She would soon appreciate the values to each rule. Dropping the ball unintentionally, for instance, can be contextually understood as a negative input, since its output would be the loss of control. Whenever she learns that by applying the right force, the ball will bounce right back to her hand, she may understand it as a positive action, because it brings different feelings and utility. According to Gee, if actions are signs, then their functions inform their meaning. The composition of a game is always open-ended or at least undetermined between the possible outcomes. The possibility space of a game like this is infinite. At each moment of play there is a current state of points, positions of players and ball, and the available actions that each player can chose to do next. Each decision branches the play to another configuration until an ending condition such as a time limit is met.
To show how interactivity can foster aesthetic expression, we can frame the design of games and other interactive pieces as a speech act using John Austin’s concepts of locutionary, illocutionary and perlocutionary acts from verbal/spoken language. The first concept, locutionary, refers to the spoken sentence—the actual words used by the speaker. In interaction language, it would be the material objects that support the interaction, the Technology in Schell’s Tetrad. The second term, illocutionary, is the intention of the speaker—the goal behind the message. It would be the design of such interactive objects—their behaviours and functions. The last speech act, perlocutionary, refers to the reaction produced on the listener by the sentence. These acts help to show how the intention of the speaker or designer may guide the composition of their texts. Serious messages may ask for more formality to avoid misinterpretation, while flexible structures may serve aesthetic purposes. The table below tries to demonstrate simple samples of messages in each language, split according to the formalism of their structures.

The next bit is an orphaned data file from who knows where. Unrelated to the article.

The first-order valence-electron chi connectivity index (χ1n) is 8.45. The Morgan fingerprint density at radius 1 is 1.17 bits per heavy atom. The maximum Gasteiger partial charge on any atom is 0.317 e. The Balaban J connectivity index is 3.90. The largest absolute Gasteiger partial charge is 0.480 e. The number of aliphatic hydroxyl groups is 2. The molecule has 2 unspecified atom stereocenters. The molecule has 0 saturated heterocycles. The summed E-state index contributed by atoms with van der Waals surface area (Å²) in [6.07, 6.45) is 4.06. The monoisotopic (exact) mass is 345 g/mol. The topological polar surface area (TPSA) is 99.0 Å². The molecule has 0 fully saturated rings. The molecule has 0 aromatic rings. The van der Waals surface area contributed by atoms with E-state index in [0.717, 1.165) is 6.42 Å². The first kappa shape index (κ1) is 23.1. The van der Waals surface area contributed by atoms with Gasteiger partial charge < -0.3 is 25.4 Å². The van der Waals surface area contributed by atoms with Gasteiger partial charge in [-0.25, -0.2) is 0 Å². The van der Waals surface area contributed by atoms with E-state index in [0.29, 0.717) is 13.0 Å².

Table 2. Simple messages in order of formality
|More Formal||Warning||Scheme||Hand crank|
Source: made by the author.
Note that a hand crank on an industrial machine was probably not designed to bring emotions to those who spin it, but a hand crank on a music box certainly does. Fink stated that tools are “meaning that has been impressed” onto materials, but for him these objects do not inhabit the same symbolic dimension of toys. Tools are objects that only have the dimensions of real life. Nonetheless, it is easy to imagine that one could subvert the function of a tool and start using it as a toy. In the language of interaction, as in other languages, the meaning of signs is constructed by the context and other signals. Gee argues that the meaning of signs is always situational, given on the go by the participants of the communication. Signifiers are not really attached to a specific idea. Their meaning is constructed by contextually inferring the objective of the communication. In his example, the idea of coffee in a sentence is changed by the presence of the words “mop” or “broom”. These other signs are responsible for resignifying “coffee” by making us imagine it as liquid or solid. For him, the meaning of a sign in a game “is what players can do with it, how they can use it in the game”.
The presence of other media in games enhances the meaning of the interaction. Actions in a game, especially in video games, are often not just pure movements but symbolic representations of other actions or events which are completed by narrative or aesthetic aspects. Using a hammer to build something is different from using it to break something. When a chess observer declares that the black horse was sacrificed to save the queen, he is naming actions according to the visual symbolism of the pieces. When the cartoonish character Mario smashes a turtle with his hammer, it produces dissimilar feelings than a hammer homicide in the game Manhunt (2003, RenderWare). Dormans would say that the difference between the horse and the hammer examples is that the first is symbolic while the latter is iconic. An icon is a sign that produces the idea of its object by sharing some of its physical attributes or qualities. When developers model a system to produce human-looking objects, aggressive-looking movements, and bone-crushing sounds, they are increasing the iconic properties of the actions. On the other hand, even if the pieces of a chess set were crafted in a detailed way, the action of killing the knight does not share any similarity with the real event. It is only understood as such by cultural convention; it is a symbolic simulation that is found in many board games.